# Questions on two Formulas for $\zeta(s)$

This question is related to the following two formulas for $$\zeta(s)$$.

(1) $$\quad\zeta(s)=\frac{1}{1-2^{1-s}}\sum\limits_{n=0}^\infty\frac{1}{2^{n+1}}\sum\limits_{k=0}^n\frac{(-1)^k\binom{n}{k}}{(k+1)^s},\quad s\ne 1\quad\text{(see ref(1) and formula (21) at ref(2))}$$

(2) $$\quad\zeta(s)=\frac{1}{s-1}\sum\limits_{n=0}^\infty\frac{1}{n+1}\sum\limits_{k=0}^n\frac{(-1)^k\binom{n}{k}}{(k+1)^{s-1}}\qquad\qquad\qquad\text{(see ref(1) and formula (22) at ref(2))}$$

Formula (1) above is claimed to converge for $$s\ne 1$$ at ref(2), but note that $$\frac{1}{1-2^{1-s}}$$ exhibits a complex infinity at $$s=1+i\frac{2\,\pi\,j}{\log(2)}$$ where $$j\in \mathbb{Z}$$ which seems consistent with the convergence claim at ref(1).

Question (1): Is it true that formula (1) converges for $$s\ne 1+i\frac{2\,\pi\,j}{\log(2)}$$ where $$j\in \mathbb{Z}$$ versus $$s\ne 1$$? Or is there an argument about zeros and poles cancelling each other out when formula (1) for $$\zeta(s)$$ is evaluated at $$s=1+i\frac{2\,\pi\,j}{\log(2)}$$ where $$j\in \mathbb{Z}$$ similar to the argument for the convergence of the right side of the functional equation $$\zeta(s)=2^s π^{s−1}\sin\left(\frac{π\,s}{2}\right)\,\Gamma(1−s)\,\zeta(1−s)$$ at positive integer values of s (e.g. see Using the functional equation of the Zeta function to compute positive integer values)?

Since originally posting question (1) above, I discovered the following Wikipedia article which I believe provides some insight.

Wikipedia Article: Landau's problem with $$\zeta(s)=\frac{\eta(s)}{0}$$ and solutions

Formula (2) above is claimed to be globally convergent, but seems to exhibit a significant divergence (see Figure (1) below).

Question (2): Is there an error in formula (2), or is there a conditional convergence requirement associated with formula (2) when the outer series is evaluated for a finite number of terms?

## 12/10/2018 Update:

I'm now wondering if formula (2) for $$\zeta(s)$$ is perhaps only valid for $$s\in\mathbb{Z}$$.

The following plot illustrates formula (2) for $$\zeta(s)$$ evaluated for the first $$100$$ terms.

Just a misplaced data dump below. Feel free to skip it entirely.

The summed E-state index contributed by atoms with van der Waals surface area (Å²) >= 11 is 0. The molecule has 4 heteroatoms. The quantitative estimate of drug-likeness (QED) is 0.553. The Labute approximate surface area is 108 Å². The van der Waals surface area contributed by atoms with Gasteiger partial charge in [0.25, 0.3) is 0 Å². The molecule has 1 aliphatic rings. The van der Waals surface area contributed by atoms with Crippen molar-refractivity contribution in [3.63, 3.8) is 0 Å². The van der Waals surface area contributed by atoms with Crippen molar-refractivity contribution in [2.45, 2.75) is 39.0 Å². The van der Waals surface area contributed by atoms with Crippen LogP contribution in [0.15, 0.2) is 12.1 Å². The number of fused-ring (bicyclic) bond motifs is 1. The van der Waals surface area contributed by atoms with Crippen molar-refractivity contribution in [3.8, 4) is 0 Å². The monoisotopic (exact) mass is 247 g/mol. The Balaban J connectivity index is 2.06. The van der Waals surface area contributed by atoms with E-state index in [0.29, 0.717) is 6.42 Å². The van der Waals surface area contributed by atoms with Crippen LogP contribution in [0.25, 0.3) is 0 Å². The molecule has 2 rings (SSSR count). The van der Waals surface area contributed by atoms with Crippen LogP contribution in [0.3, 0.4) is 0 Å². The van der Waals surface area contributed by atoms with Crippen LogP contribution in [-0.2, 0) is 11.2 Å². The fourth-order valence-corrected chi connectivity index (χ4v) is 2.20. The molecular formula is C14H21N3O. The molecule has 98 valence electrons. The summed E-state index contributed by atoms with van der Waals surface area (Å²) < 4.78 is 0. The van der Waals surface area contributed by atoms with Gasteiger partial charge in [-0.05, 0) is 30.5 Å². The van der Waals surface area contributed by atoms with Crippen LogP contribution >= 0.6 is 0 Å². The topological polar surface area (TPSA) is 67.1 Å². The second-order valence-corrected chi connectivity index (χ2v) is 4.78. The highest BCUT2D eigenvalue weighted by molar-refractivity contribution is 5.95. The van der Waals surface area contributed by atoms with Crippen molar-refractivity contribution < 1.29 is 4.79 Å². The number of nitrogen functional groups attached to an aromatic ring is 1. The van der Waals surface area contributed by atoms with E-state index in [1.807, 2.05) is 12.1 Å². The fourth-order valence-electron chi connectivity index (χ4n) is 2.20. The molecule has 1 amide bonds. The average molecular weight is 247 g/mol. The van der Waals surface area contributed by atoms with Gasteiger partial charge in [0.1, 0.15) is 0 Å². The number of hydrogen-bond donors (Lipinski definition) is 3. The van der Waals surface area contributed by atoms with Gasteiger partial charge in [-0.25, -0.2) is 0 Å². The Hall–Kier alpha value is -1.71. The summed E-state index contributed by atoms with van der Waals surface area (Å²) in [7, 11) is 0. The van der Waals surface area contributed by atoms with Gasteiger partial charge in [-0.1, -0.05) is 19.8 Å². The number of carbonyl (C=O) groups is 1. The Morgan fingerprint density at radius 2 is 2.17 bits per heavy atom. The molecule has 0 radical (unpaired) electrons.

Figure (1): Illustration of Formula (2) for $$\zeta(s)$$

The following discrete plot illustrates formula (2) for $$\zeta(s)$$ minus $$\zeta(s)$$ where formula (2) is evaluated for the first $$100$$ terms in blue and the first $$1000$$ terms in orange.

Figure (2): Discrete Plot of Formula (2) for $$\zeta(s)$$ minus $$\zeta(s)$$

• take a look at (24) in ref 2 – Will Jagy Dec 10 '18 at 1:01
• You are correct to be skeptical of equation (1). for the reason you gave. Division by zero is never a good idea. Never mind what the infinite sum evaluates to. – Somos Dec 10 '18 at 1:59
• About equation (2), ref(2) states "slowly convergent" but it is even worse. Lots of loss of accuracy with cancellation.of sum of an alternating series. For $s=0$, only the first term $n=0$ is nonzero, so it converges easily there. – Somos Dec 10 '18 at 2:21
• @WillJagy Formula (24) in ref(2) only seems to converge for real s, whereas formulas that converge along the critical line are my primary interest. Based on formula (24) I thought perhaps there was a missing plus sign in formula (22), so I tried inserting one but it didn't seem to fix the problem. – Steven Clark Dec 10 '18 at 2:32
• @Somos Formula (2) seems to perhaps be a generalization of the two formulas defined at en.wikipedia.org/wiki/Riemann_zeta_function#Dirichlet_series which both seem to converge for their stated conditions which are $\Re(s)>0$ and $\Re(s)>-1$. – Steven Clark Dec 10 '18 at 2:38

• Looking at the coefficients of $$x_m$$ in $$\sum_{k=0}^K 2^{-k-1}\sum_{m=0}^k {k \choose m} x^m = \sum_{k=0} 2^{-k-1}(1+x)^k = \frac{1-2^{-1-K}(1+x)^K}{1-x}$$

as $$K \to \infty$$ they converge to $$1$$ boundedly and locally uniformly,

so we find that if $$\sum_{n=1}^\infty |a_n| < \infty$$ then

$$\sum_{n=1}^\infty a_n = \sum_{k=0}^\infty 2^{-k-1} \sum_{m=0}^k {k \choose m} a_{m+1}$$

• With $$b_m = (-1)^m a_{m+1}$$ then $$\sum_{m=0}^k {k \choose m} a_{m+1} = \Delta^k b_m$$ is the $$k$$-th forward difference operator

• Summing by parts $$l$$ times $$(1-2^{1-s}) \zeta(s)= \sum_{n=1}^\infty (-1)^{n+1} n^{-s}$$, since $$\sum_{n=1}^N (-1)^{N+1} = \frac{1+(-1)^{N+1}}{2}$$ and $$\Delta^k [(-1)^{n+1}n^{-s}] = O(n^{-s-k})$$ we obtain that

$$(1-2^{1-s}) \zeta(s) = \sum_{r=0}^{l-1} 2^{-r-1} \sum_{m=0}^r {r \choose m} (-1)^{m} (m+1)^{-s}\\ +2^{-l-1}\sum_{n=1}^\infty (-1)^{n+1}\sum_{m=0}^l {l \choose m} (-1)^{m} (n+m)^{-s}$$

converges absolutely for $$\Re(s) > -l+1$$.

• Letting $$a_n = \sum_{m=0}^l {l \choose m} (-1)^{n+m+1} (n+m)^{-s}$$ so that $$\sum_{m=0}^k {k \choose m} a_{m+1} = \sum_{m=0}^{l+k} {l+k \choose m} (-1)^{n+m+1} (n+m)^{-s}$$ (forward difference operator $$\Delta^{l+k}= \Delta^k \Delta^l$$)

we obtain the result

$$(1-2^{1-s}) \zeta(s) = \sum_{r=0}^\infty 2^{-r-1} \sum_{m=0}^r {r \choose m} (-1)^{m} (m+1)^{-s}$$

which is valid for every $$s$$.

Estimating the rate of convergence isn't obvious, it depends on $$Im(s)$$.